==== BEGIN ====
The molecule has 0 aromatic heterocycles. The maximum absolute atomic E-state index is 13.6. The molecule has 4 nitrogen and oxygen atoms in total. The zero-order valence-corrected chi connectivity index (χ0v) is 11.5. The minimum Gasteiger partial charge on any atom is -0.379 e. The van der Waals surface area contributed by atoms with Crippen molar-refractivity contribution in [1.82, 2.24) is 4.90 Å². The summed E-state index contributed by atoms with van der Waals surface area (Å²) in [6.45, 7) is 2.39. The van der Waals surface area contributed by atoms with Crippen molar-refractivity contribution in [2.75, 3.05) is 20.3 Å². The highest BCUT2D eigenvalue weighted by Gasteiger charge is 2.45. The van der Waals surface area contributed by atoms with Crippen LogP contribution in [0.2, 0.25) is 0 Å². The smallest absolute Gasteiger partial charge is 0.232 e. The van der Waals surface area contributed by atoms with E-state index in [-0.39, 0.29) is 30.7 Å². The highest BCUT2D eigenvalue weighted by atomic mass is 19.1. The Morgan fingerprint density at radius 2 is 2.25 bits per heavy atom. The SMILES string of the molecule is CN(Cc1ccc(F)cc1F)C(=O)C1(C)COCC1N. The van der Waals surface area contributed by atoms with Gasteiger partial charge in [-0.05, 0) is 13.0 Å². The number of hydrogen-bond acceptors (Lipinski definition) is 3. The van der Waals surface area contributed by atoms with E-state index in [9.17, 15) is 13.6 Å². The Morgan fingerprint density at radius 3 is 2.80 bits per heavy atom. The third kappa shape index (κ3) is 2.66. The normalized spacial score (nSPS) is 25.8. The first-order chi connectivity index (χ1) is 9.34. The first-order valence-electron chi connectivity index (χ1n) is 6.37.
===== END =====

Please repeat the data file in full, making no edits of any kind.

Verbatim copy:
The molecule has 0 aromatic heterocycles. The maximum absolute atomic E-state index is 13.6. The molecule has 4 nitrogen and oxygen atoms in total. The zero-order valence-corrected chi connectivity index (χ0v) is 11.5. The minimum Gasteiger partial charge on any atom is -0.379 e. The van der Waals surface area contributed by atoms with Crippen molar-refractivity contribution in [1.82, 2.24) is 4.90 Å². The summed E-state index contributed by atoms with van der Waals surface area (Å²) in [6.45, 7) is 2.39. The van der Waals surface area contributed by atoms with Crippen molar-refractivity contribution in [2.75, 3.05) is 20.3 Å². The highest BCUT2D eigenvalue weighted by Gasteiger charge is 2.45. The van der Waals surface area contributed by atoms with Crippen LogP contribution in [0.2, 0.25) is 0 Å². The smallest absolute Gasteiger partial charge is 0.232 e. The van der Waals surface area contributed by atoms with E-state index in [-0.39, 0.29) is 30.7 Å². The highest BCUT2D eigenvalue weighted by atomic mass is 19.1. The Morgan fingerprint density at radius 2 is 2.25 bits per heavy atom. The SMILES string of the molecule is CN(Cc1ccc(F)cc1F)C(=O)C1(C)COCC1N. The van der Waals surface area contributed by atoms with Gasteiger partial charge in [-0.05, 0) is 13.0 Å². The number of hydrogen-bond acceptors (Lipinski definition) is 3. The van der Waals surface area contributed by atoms with E-state index in [9.17, 15) is 13.6 Å². The Morgan fingerprint density at radius 3 is 2.80 bits per heavy atom. The third kappa shape index (κ3) is 2.66. The normalized spacial score (nSPS) is 25.8. The first-order chi connectivity index (χ1) is 9.34. The first-order valence-electron chi connectivity index (χ1n) is 6.37.